VERGENNES — After learning they were working with a $180,000 budget surplus, Vergennes aldermen on Tuesday kept the municipal portion of the city’s tax rate level at 60.3 cents while also adding money into the 2010-2011 budget for more paving and for raises for city employees.
Aldermen did not pin down an exact general fund budget because the exact staff raises have yet to be determined, but — exclusive of the fee-based sewer budget — Vergennes spending for the fiscal year that runs from this July through June 30, 2011, will probably land at a little less than $1.69 million.
City Manager Mel Hawley recommended that increase of about $85,000 — $65,000 for more paving and up to $20,000 for higher wages and benefits — because of the surplus.
That extra money came from several sources, Hawley said. About half of it, $91,000, came from lower than expected public works spending. As well as not replacing department employee Les Champine, who retired during the year, the city did not have to spend as much as planned on plowing, sanding and salting its streets this past winter.
“We had a hell of an easy winter,” Hawley told aldermen on Tuesday.
The revenue picture was also brighter than expected: State paving aid funding and payments made in lieu of property taxes for state-owned property were both higher than planned for, police fine collection came in above projections, and more property taxpayers paid up in full than a year ago, Hawley said.
Certainly, Hawley recommended no increase in the portion of the city tax rate dedicated to paying for municipal services; aldermen had made a stable municipal tax rate a priority going into budget deliberations a month ago and unanimously approved Hawley’s suggestion that it remain at 60.3 cents for 2010-2011.
The full city tax rate will remain unknown until the end of the week. City Clerk Joan Devine told aldermen she hoped to have school tax information from the state by then.
The Vergennes residential school tax rate for the 2009-2010 year was $1.239, meaning the overall tax rate was $1.842.
According to Addison Northwest Supervisory Union estimates, the residential tax rate in Vergennes needed to support Vergennes Union high and elementary schools could rise to $1.307 for the coming school year.
If that estimate is accurate, the new Vergennes residential tax rate will be about $1.91. That increase of 6.8 cents would mean a hike of about 3.7 percent.
Again, if that estimate is accurate, for every $100,000 of assessed value, city homeowners who are not eligible for property tax rebates would owe $68 of additional taxes. Most Vergennes homeowners are eligible for property tax relief.
The new budget represents an increase of roughly $89,000, from about $1.54 million in the 2009-2010 budget to $1.63, with almost all the hike added on Tuesday once the extent of the surplus became known.
That figure does not include the sewer budget, which is funded by users, or the fire department budget, which is funded by the several towns protected by the department. It does include Vergennes’ share of funding its fire department and recycling center, both of which are also funded by surrounding towns. The general fund budget also includes voter-approved charitable contributions.
The budget also dedicates $31,000 of the $180,000 surplus to stabilizing the municipal portion of the tax rate at $35,000. Another roughly $64,000 of the surplus will serve as what Hawley called a “cushion” going into the 2009-2010 fiscal year.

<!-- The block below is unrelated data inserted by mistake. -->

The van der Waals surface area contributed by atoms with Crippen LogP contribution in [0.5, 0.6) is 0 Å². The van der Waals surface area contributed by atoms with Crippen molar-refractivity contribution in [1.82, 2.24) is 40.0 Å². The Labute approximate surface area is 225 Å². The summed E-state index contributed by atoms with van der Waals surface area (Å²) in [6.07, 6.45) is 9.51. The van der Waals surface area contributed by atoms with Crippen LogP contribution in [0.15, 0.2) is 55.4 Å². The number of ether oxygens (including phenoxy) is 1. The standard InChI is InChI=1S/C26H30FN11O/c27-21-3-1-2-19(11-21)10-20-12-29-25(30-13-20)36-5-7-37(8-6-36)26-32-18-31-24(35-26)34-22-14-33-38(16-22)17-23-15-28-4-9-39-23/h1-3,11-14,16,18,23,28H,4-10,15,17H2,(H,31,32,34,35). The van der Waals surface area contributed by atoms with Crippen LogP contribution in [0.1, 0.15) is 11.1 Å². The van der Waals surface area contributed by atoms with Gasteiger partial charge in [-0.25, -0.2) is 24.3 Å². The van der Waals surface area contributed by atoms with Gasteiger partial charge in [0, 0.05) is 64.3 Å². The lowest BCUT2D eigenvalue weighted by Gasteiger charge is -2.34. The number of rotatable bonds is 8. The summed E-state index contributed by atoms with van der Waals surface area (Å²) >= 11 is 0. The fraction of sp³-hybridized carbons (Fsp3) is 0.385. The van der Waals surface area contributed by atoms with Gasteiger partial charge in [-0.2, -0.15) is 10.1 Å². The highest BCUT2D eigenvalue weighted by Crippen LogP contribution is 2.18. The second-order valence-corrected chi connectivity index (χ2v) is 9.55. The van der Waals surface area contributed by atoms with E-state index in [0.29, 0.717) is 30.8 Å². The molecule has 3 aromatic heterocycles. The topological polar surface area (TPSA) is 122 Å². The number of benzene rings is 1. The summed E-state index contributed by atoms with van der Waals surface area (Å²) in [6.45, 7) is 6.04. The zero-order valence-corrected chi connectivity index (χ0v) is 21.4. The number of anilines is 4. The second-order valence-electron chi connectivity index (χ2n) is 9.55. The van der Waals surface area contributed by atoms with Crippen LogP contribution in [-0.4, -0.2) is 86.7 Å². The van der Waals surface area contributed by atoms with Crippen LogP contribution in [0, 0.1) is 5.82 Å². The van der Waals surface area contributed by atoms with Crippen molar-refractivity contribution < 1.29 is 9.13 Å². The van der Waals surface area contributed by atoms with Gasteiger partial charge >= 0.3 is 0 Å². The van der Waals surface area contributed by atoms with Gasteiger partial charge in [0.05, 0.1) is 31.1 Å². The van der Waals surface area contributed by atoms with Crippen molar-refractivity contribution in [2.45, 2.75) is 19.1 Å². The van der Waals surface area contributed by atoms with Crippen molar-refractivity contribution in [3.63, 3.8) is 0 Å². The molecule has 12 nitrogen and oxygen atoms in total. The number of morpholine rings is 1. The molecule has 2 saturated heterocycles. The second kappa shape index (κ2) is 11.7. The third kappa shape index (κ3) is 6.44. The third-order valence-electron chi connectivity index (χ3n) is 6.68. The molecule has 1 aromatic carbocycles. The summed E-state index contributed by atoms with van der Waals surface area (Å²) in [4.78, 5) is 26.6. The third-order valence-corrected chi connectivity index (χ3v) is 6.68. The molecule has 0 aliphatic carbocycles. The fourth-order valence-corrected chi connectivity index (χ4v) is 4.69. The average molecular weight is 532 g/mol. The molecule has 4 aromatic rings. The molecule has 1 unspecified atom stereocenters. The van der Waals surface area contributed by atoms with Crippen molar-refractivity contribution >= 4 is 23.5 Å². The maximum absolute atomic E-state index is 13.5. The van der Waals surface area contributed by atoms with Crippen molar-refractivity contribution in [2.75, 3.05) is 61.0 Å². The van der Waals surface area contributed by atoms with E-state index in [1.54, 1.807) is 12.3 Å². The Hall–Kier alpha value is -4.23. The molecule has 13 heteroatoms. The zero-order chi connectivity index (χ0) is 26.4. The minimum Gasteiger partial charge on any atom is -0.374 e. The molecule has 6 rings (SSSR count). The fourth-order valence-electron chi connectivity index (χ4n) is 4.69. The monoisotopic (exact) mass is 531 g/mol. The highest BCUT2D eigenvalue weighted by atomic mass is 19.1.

The extra $65,000 aldermen on Tuesday dedicated to paving brought that public works line item to $150,000. Hawley said projects would probably include Comfort Hill, Ice House Court and MacDonough Drive.
Essentially, he said, aldermen are taking advantage of an opportunity to get some work done that was put off when budgets were tighter in past years.
“A $150,000 line item in public works for paving is probably ... not going to be the new norm,” he said on Wednesday. “But we are going to be able to do some catch-up.”
The final roughly $20,000 of the surplus will go to offering raises of between 2 and 3 percent to city employees, with merit determining the size of the raise, aldermen decided. Hawley will ultimately decide the raises for most employees, while aldermen voted to leave it to Mayor Michael Daniels to determine how much Hawley and Devine should have added to their pay.
Department by department — not counting the $20,000 of raises that will be parceled around in each — aldermen approved an increase of about $13,500 to the administration budget to $346,775. The city will hold three elections this year, and Hawley increased line items for the city newsletter to make sure it would reach all residents, legal expenses for court cases, and insurance.
The police department will see the largest increase, about $32,500 to $446,000, not counting raises. Hawley said the department needs new equipment, including a cruiser, a canine conversion kit for a cruiser, a taser, computer upgrades, and new uniforms.
Public works had been set for an increase of just $800 to roughly $621,000, despite a bump of about $20,000 in the paving line item.
After Tuesday’s decision, the public works budget will rise by almost $66,000 to almost $686,000 — again, not counting raises. Hawley said the department will try to do without replacing Champine by using part-time help as needed.
The “General Expenses” section includes about a $12,000 increase to $163,689. Significant there is a hike in the commitment to the financially strapped Bixby Library from $20,000 to $29,000; other towns the Bixby serves have made similar increases.
Hawley said earlier he expects fees to cover a new line item in the city budget, operations of the city pool, which is now directly under city control. The budget contains $46,300 for running the pool.
Andy Kirkaldy is at firstname.lastname@example.org.